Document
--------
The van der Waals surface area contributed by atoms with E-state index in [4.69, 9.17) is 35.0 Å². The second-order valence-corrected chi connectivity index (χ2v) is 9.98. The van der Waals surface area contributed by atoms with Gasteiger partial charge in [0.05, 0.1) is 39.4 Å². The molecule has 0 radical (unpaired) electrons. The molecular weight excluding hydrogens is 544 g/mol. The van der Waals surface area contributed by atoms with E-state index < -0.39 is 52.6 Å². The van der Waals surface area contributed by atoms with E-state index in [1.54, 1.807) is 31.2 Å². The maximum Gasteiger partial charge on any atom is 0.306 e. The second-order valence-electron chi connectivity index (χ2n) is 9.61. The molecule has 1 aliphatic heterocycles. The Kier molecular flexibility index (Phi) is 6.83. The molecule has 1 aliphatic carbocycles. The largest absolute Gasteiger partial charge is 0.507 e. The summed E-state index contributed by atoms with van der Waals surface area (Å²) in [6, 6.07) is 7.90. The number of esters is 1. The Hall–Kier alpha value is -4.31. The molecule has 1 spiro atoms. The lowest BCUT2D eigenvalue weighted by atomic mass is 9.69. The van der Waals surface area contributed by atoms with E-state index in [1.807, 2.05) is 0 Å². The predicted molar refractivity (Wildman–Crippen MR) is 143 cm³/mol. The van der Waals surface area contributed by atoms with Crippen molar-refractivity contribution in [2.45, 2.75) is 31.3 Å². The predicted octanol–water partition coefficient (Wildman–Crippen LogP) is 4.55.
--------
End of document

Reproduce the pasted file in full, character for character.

The van der Waals surface area contributed by atoms with E-state index in [4.69, 9.17) is 35.0 Å². The second-order valence-corrected chi connectivity index (χ2v) is 9.98. The van der Waals surface area contributed by atoms with Gasteiger partial charge in [0.05, 0.1) is 39.4 Å². The molecule has 0 radical (unpaired) electrons. The molecular weight excluding hydrogens is 544 g/mol. The van der Waals surface area contributed by atoms with E-state index < -0.39 is 52.6 Å². The van der Waals surface area contributed by atoms with E-state index in [1.54, 1.807) is 31.2 Å². The maximum Gasteiger partial charge on any atom is 0.306 e. The second-order valence-electron chi connectivity index (χ2n) is 9.61. The molecule has 1 aliphatic heterocycles. The Kier molecular flexibility index (Phi) is 6.83. The molecule has 1 aliphatic carbocycles. The largest absolute Gasteiger partial charge is 0.507 e. The summed E-state index contributed by atoms with van der Waals surface area (Å²) in [6, 6.07) is 7.90. The number of esters is 1. The Hall–Kier alpha value is -4.31. The molecule has 1 spiro atoms. The lowest BCUT2D eigenvalue weighted by atomic mass is 9.69. The van der Waals surface area contributed by atoms with E-state index in [1.807, 2.05) is 0 Å². The predicted molar refractivity (Wildman–Crippen MR) is 143 cm³/mol. The van der Waals surface area contributed by atoms with Crippen molar-refractivity contribution in [2.45, 2.75) is 31.3 Å². The predicted octanol–water partition coefficient (Wildman–Crippen LogP) is 4.55.